Diane Levinson received her B.A. in Sculpture from State University of New York at Binghamton and her M.F.A. in Ceramics from San Jose State University. She currently teaches ceramics and art history at Bellarmine College Preparatory, San Jose CA. I have been fortunate to have the opportunity to explore the effects of wood-firing clay thanks to Hiroshi Ogawa of Elkton, Oregon and Phil Park and Izzy Lewis of Spring Valley, California. After 30 plus years of exploring the material to have the opportunity to truly paint with the fire has been a gift to which I am most grateful.
“I don’t know what kind of weapons will be used in the third world war, assuming there will be a third world war. But I can tell you what the fourth world war will be fought with — stone clubs.”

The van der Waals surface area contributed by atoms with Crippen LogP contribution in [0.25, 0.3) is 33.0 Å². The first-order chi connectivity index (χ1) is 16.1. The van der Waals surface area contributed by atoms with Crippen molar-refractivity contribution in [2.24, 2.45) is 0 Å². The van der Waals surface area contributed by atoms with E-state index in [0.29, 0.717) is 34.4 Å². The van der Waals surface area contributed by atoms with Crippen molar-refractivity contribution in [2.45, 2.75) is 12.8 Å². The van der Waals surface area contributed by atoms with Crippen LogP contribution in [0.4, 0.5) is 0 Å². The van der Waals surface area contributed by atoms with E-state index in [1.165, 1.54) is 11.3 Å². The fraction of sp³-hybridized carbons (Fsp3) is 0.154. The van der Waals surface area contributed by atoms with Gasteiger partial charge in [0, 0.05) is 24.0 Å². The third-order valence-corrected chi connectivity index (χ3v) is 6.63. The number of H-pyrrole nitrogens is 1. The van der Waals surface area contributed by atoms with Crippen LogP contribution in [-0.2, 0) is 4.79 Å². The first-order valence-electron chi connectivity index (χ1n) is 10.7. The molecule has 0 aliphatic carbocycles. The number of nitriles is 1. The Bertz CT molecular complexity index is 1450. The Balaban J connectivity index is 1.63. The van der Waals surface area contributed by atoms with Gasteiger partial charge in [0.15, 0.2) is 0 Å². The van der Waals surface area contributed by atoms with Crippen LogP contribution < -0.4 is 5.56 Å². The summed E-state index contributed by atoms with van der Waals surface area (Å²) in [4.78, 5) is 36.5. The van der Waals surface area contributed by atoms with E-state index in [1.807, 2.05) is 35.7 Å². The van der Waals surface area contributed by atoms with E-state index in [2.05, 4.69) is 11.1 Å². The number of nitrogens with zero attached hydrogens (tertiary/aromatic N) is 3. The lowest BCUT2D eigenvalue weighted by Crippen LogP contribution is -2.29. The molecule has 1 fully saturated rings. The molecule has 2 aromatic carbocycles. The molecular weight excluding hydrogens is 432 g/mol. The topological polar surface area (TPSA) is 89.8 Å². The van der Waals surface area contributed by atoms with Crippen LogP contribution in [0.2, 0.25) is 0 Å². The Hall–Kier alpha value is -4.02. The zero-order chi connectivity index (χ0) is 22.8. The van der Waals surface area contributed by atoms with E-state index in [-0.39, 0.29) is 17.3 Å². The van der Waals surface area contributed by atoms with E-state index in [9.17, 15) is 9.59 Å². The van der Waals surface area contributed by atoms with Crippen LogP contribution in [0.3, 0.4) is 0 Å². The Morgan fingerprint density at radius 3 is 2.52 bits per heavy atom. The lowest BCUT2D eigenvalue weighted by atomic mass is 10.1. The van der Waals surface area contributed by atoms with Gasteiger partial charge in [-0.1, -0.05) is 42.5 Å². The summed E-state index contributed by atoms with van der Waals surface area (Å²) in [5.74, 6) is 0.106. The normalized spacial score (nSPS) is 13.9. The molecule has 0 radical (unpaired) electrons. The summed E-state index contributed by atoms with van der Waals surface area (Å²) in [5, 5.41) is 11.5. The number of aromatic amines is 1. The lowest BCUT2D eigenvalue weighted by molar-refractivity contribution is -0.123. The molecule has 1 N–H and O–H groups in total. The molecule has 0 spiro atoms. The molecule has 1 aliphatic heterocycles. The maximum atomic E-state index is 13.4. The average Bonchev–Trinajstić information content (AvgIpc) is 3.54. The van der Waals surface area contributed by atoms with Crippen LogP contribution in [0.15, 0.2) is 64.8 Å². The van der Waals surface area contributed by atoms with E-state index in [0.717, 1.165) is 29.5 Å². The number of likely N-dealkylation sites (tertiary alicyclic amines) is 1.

Why Clay? Working with clay encompasses all: Process, form, surface, color, plasticity, community, humility, tenacity, joy frustration, angst, beauty, awe inspiring, physical, fantastic. My current work/series began during the George W. Bush years when Weapons of Mass Destruction became shortened to WMDs – a description we heard repeatedly each day in the months leading up to the Iraq War. The play on words was too tempting and the artist began creating her own primitive rough-hewn version of weapons. Only these became her “weapons of mass construction” – lethal, but beautiful. The pieces have morphed into Tools for future generations. A fondness for found objects led her to include metal miscellanea such as pressure gauges, door knobs and key plates, into her sculptures – a practice she continues today.